Lawrence Church, Mereworth TQ 6603 5373,
earlier site c. TQ 668 533
ROCHESTER DIOCESE: HISTORICAL AND ARCHAEOLOGICAL SURVEY
Tim Tatton-Brown's Survey 1994
LOCATION: The present church of 1744-6 is c.
½ mile north-west of the original church, which was just behind the
west pavilion of Mereworth Castle.
DESCRIPTION: Brand new church on new site (see above) of 1744-6, built
for the Earl of Westmorland (architect unknown). It is like a Roman
basilica with lines of columns inside, and a porch of Tuscan columns,
like an apse, on the west.
Above and in the west end is a small tower, with above it a fine
slender octagonal spire, which can be seen from miles around. There
are clock faces at the base of the spire, and some fine neighbouring
urns on the corners of the tower.
This church has been well-described in many places (including the two
guides available in the church), and it is not my intention here to
The church (particularly the tower & spire) were repaired in 1946
after War damage.
BUILDING MATERIALS: (Incl. old plaster, paintings, glass, tiles etc.):
Ragstone blockwork walls with fine Tunbridge Wells sandstone quoins,
window jambs, columns, spire etc.
EXCEPTIONAL MONUMENTS IN CHURCH: Brass (part lost) of Sir John de
Mereworth (ob. 1366) under canopy (cf. Cobham). Also another brass to
William Shosmyth (ob. 1479) - taken from earlier church. Also wall
monument in recess with brass on Bethersden marble to Sir Thomas
Nevell (ob. 1542). Opposite is a huge monument (built 1639 in old
church) to Sir Thomas and Lady Mary Fane. There is another 16th
century tomb to 3rd or 4th Lord Bergavenny.
Also old chest on N.E. side of church.
CHURCHYARD AND ENVIRONS:
Size & Shape: Rectangular area around church with large extension
to south (of c. 19th cent) which is terraced down hillside. A
large number of small ? footstones have been laid flat in paths around
Present Burial: Open (est. per yr: a few) North part + S.E. part still
in use for burial
Maintained by parish/local authority:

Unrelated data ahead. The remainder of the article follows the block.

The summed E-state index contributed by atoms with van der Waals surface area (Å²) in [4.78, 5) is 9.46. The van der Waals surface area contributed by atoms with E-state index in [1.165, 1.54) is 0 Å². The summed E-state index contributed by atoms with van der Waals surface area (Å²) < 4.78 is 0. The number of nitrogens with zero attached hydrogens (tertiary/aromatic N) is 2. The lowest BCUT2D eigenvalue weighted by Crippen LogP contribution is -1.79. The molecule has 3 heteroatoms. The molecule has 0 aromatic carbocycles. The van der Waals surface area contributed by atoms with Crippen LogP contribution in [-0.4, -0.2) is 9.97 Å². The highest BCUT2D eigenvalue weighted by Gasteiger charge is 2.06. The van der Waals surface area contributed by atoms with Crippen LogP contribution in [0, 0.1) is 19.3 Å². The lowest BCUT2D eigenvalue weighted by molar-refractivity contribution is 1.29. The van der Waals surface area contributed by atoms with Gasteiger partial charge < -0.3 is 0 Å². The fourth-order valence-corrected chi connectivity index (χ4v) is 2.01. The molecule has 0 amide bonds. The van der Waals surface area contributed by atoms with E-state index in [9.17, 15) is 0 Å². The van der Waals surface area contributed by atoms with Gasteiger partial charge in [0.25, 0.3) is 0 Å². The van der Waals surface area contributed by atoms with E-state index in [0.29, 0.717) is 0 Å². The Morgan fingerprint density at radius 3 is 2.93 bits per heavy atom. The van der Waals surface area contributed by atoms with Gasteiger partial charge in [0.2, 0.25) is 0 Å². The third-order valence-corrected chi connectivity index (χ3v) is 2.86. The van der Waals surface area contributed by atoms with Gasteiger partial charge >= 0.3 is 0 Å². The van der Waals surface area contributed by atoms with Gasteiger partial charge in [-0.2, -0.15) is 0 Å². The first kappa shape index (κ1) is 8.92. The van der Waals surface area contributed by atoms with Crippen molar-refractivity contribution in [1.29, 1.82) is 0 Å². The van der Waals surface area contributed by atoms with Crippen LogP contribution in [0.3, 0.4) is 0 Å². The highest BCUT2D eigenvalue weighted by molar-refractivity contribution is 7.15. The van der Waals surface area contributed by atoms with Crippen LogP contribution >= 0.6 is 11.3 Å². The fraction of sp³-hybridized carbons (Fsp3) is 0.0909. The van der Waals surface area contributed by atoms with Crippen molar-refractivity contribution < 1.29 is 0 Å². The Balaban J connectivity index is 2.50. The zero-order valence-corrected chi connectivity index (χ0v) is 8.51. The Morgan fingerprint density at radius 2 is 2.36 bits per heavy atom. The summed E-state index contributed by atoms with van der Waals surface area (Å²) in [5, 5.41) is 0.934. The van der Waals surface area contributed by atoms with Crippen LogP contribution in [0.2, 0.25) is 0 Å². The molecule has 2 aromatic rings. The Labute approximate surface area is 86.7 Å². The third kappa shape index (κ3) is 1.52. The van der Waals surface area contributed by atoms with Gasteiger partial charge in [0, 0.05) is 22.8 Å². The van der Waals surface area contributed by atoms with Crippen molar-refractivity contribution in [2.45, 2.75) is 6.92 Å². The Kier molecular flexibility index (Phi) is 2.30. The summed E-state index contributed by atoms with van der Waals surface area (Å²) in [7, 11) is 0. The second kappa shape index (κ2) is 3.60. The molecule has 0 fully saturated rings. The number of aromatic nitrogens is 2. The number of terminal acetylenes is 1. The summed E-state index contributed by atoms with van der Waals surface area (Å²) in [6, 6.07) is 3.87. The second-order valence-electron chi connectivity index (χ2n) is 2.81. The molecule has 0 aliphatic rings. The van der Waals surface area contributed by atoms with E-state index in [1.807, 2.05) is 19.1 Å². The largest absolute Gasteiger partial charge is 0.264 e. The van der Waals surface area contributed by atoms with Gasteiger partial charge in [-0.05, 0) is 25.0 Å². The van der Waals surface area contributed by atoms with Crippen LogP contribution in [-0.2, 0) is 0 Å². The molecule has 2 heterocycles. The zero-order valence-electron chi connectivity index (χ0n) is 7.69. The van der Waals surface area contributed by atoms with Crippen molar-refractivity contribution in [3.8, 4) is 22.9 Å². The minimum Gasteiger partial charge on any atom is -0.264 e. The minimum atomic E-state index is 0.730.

Boundary walls: Ragstone block wall with regular pilasters and ? T.
Wells sandstone coping.
Building in churchyard or on boundary: Small ugly modern boiler house
(+ oil tank) immediately south of church. Modern large wooden shed in
S.E. part of churchyard.
Exceptional monuments: Some fine headstones around church
Ecological potential: Churchyard contains fastigiate yews + variegated
HISTORICAL RECORD (where known):
Earliest ref. to church: Domesday Book (1086)
Late med. status: Rectory
Patron: Priory at Tonbridge (Black Canons) - from late 12th cent. to
1525, then Cardinals College, Oxford till 1529, then to Lord
Abergavenny, Fanes, Lord le Despencer.
Other documentary sources: Hasted V (1798), 87-90.
SURVIVAL OF ARCHAEOLOGICAL DEPOSITS:
But below ground deposits must remain at the earlier site.
ARCHAEOLOGICAL AND HISTORICAL ASSESSMENT:
The church and churchyard: An exceptionally fine mid. 18th century
church on a new site, well away from the original site. The earlier
(medieval) church was close to Mereworth Castle, and has been
demolished, though no doubt there are below ground remains.
The wider context: This is an exceptionally rare, for Kent, new
mid-18th century church built in a classical/baroque style.
Guide Books: Short guide by Jeremy Lowe (n.d.) and longer guide by
Andrew Wells (1983)
DATE VISITED: 31/5/91 + 16/5/92 + 12/10/93 +
11/1/94 REPORT BY: Tim
Churches - Architectural & Historical Information Introduction
Church Committee Introduction
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